As the world battles a fast spreading global pandemic, governments are considering extreme surveillance methods that will track citizens’ movements, contacts and even vitals. In such a world, the premise of Department of Dreams doesn’t feel too far-fetched. In this Orwellian comedy, a government department forces people to deposit their dreams. It then proceeds to scan, interpret, sort and file them. This is of course branded as being for the ‘safety and comfort’ of people, so to speak.
John Logan plays Dan, the protagonist, whose character follows the same path as the audience – with initial scepticism to full-blown shock at the extent of the department’s reach. Dan is brought on board by an Officer (David Frank) and the Master (Bo Roberts), who is the department’s top dream interpreter. As Dan gets better at interpreting and sorting dreams, he finds out more about the methods and the motivations, before he finally asks the question of the humaneness of his superiors, which is bound to lead to challenges.
There is much to be praised here. Logan excels as a convincingly disturbed protagonist. Whilst he is keen to please his superiors and learn as much as he can, he is also suitably intrigued by the occurrences. His reaction to a fellow worker self-harming in order to channel dreams that are ‘in-demand’ represents a turning point in the play, and his vocalisation of the ‘need for humanity’ provides a much-needed catharsis for the audience. Likewise, the set design is striking, offering a visual representation in the form of exaggerated artwork in the background. Artistic director Frédérique Michel’s work is truly remarkable.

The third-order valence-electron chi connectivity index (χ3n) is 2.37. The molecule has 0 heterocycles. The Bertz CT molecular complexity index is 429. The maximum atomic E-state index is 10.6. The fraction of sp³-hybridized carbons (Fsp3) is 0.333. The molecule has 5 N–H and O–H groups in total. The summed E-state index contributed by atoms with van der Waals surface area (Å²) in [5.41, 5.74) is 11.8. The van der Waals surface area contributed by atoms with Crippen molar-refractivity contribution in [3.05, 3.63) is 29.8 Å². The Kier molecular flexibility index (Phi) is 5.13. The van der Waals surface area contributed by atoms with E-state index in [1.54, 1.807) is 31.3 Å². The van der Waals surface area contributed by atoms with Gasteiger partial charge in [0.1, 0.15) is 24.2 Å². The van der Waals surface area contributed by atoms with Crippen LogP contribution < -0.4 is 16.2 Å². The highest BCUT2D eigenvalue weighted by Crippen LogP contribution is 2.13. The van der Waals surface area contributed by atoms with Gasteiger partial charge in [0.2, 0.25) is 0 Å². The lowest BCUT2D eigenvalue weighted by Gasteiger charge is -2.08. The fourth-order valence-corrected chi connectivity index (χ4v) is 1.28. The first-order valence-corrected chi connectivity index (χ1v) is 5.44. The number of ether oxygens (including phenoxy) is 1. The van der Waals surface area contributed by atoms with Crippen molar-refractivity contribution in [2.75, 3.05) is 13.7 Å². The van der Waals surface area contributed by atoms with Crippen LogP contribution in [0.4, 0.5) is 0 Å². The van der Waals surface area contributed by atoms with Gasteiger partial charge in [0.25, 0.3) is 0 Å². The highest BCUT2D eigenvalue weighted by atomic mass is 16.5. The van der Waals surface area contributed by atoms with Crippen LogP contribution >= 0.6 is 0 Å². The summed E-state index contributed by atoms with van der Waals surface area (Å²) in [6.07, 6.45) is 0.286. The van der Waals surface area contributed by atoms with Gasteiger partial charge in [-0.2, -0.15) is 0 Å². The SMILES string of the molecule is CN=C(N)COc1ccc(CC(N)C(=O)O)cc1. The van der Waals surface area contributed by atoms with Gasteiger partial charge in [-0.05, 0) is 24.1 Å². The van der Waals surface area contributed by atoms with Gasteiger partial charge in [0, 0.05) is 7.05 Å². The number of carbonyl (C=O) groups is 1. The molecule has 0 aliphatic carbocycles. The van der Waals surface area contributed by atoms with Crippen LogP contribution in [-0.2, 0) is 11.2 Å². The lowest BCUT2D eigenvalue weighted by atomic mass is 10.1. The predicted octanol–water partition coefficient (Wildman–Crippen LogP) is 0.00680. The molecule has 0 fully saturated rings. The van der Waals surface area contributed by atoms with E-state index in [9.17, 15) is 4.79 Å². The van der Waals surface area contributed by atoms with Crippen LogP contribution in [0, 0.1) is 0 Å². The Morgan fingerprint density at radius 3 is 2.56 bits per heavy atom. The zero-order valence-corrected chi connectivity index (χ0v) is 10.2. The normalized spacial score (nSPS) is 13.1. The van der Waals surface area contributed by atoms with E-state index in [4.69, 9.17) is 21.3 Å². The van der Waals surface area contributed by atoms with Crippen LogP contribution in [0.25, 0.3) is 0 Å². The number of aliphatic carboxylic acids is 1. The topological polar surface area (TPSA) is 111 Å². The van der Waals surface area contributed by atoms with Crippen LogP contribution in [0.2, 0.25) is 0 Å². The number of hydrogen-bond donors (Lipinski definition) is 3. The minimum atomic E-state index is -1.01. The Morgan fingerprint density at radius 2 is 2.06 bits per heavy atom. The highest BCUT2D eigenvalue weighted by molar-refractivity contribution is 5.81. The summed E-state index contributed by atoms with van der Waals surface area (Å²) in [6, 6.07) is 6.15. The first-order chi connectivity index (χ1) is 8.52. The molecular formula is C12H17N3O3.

Playwright Jeton Neziraj’s background shines through in the writing. He lived through the ethnic cleansing of the Balkans and that influenced his career as Kosovo’s leading political playwright. However, the play struggles with the treatment of certain sub-plots. Dan meets the enigmatic Night, for instance, and she agrees to kiss him in return for a job. But this tangent adds nothing to the narrative, and serves merely as a distraction to the original story-line. In what also feels like missed opportunity, are Dan’s visions of a former employee who tries to warn him of the dangers associated with working for the department.
The main question that the audience is left with is why Dan doesn’t act sooner. It is well into the second-half of the play that Dan’s character truly unfurls. Which leaves the first half rather dry. And if you are watching this online during the current lockdown, that does mean a slow build-up.
But if you don’t mind that, this is a well written dystopian play. Its Black Mirror-esque treatment of surveillance is attractive and topical and with some strong performances and an interesting set design, it will make for welcome entertainment.